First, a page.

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Money-changing machines soon will be soaring in the friendly sky.

Sophisticated automated teller machines that accept paper bills in one or multiple currencies, then spit out the equivalent cash used in the destination city, will be available on jetliners early next year.

No more worrying about where to get change for the taxi or bus in a non-English-speaking airport. No more hassle getting rid of foreign currency when you get home. It can be taken care of in-flight.

Besides offering passenger convenience, airborne currency-exchange machines also will produce revenue for the airlines, said Thomas Lee, vice president of marketing and sales for the developer, Aero-Design Technology of Valencia, Calif. His company was an exhibitor at the World Airline Entertainment Association's trade show here last month.

Swiss Air and Cathay Pacific Airways were the first carriers to order the machines. Lee believes they'll be popular with all major airlines before long.

Passengers will be able to use bank or debit cards to get cash, too.

Exchange rates will be updated daily, Lee said. The machines also eventually will be able to dispense postage stamps and travelers' checks. A suggested fee for such a service is $2.25, but that may vary.

Other displays at the association's trade show suggest airline passengers soon will be able to enjoy a range of highly interactive technological developments. But they are going to have to pay to watch live television and use other special features, as well as to make phone calls, because the systems are costly to install.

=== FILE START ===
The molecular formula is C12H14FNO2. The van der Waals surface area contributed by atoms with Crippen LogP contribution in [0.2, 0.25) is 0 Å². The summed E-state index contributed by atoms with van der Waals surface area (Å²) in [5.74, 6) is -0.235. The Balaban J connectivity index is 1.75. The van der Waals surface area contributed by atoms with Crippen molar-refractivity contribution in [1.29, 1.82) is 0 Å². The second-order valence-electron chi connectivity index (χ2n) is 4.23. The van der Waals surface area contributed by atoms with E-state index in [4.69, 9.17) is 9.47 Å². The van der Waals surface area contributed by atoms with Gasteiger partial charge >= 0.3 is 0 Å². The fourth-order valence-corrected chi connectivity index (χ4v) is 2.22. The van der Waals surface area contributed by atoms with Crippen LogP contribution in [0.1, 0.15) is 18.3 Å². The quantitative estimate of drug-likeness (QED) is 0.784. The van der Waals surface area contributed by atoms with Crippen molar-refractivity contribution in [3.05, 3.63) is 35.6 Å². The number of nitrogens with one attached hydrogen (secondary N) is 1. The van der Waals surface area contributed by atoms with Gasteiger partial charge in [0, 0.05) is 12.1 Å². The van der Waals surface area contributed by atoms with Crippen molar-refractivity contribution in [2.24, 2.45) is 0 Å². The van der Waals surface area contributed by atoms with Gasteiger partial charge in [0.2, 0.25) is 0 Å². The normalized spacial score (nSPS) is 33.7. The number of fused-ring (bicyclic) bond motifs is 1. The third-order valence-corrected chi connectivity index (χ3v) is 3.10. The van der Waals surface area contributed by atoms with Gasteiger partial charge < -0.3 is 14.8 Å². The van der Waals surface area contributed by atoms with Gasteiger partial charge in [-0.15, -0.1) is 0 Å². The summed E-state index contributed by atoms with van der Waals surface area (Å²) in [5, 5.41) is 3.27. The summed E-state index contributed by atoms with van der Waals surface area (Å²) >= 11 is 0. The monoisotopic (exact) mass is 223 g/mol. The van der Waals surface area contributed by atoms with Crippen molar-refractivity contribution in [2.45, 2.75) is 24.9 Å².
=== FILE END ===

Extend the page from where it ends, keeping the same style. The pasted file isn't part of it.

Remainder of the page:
Because of passenger demand, seat-back entertainment centers, now used by major airlines in first-class sections, are becoming more widespread in economy class, especially on international flights. They offer more alternatives for shopping, movies, games and even gambling.

Telephones and computer connections at each seat are becoming standard items. Fax machines are available, but not at every seat. Cameras are being mounted on aircraft so passengers can call up views of the ground below on personal screens. Live television news soon will be offered, and some systems already can provide selected World Wide Web sites from the Internet.

CNN last month announced an agreement with In-Flight Phone to make its news headlines available free, initially on America West Airlines and Continental Airlines jets.

One of the first companies to offer in-flight, casino-style gambling equipment is Interactive Flight Technologies of New York. It has just teamed up with the Pritzker family of Chicago, owner of Hyatt, to help market its digital systems.

Offering large touch-activated screens, the system integrates a variety of entertainment, including up to 30 movies. Lance Fieldman, a company representative, demonstrated how, with a flick of a finger, written instructions and sound are provided in up to 16 languages, as well as phone service, shopping, altitude and speed data, games and gambling, and whatever news or Web sites an airline wants to offer.

Passengers use a credit card to access the pay part of the system. Gambling winnings are credited to the card. Airlines use the system for meal selection and can provide free information on connecting flights, hotels, taxis, rental cars and airport layouts.

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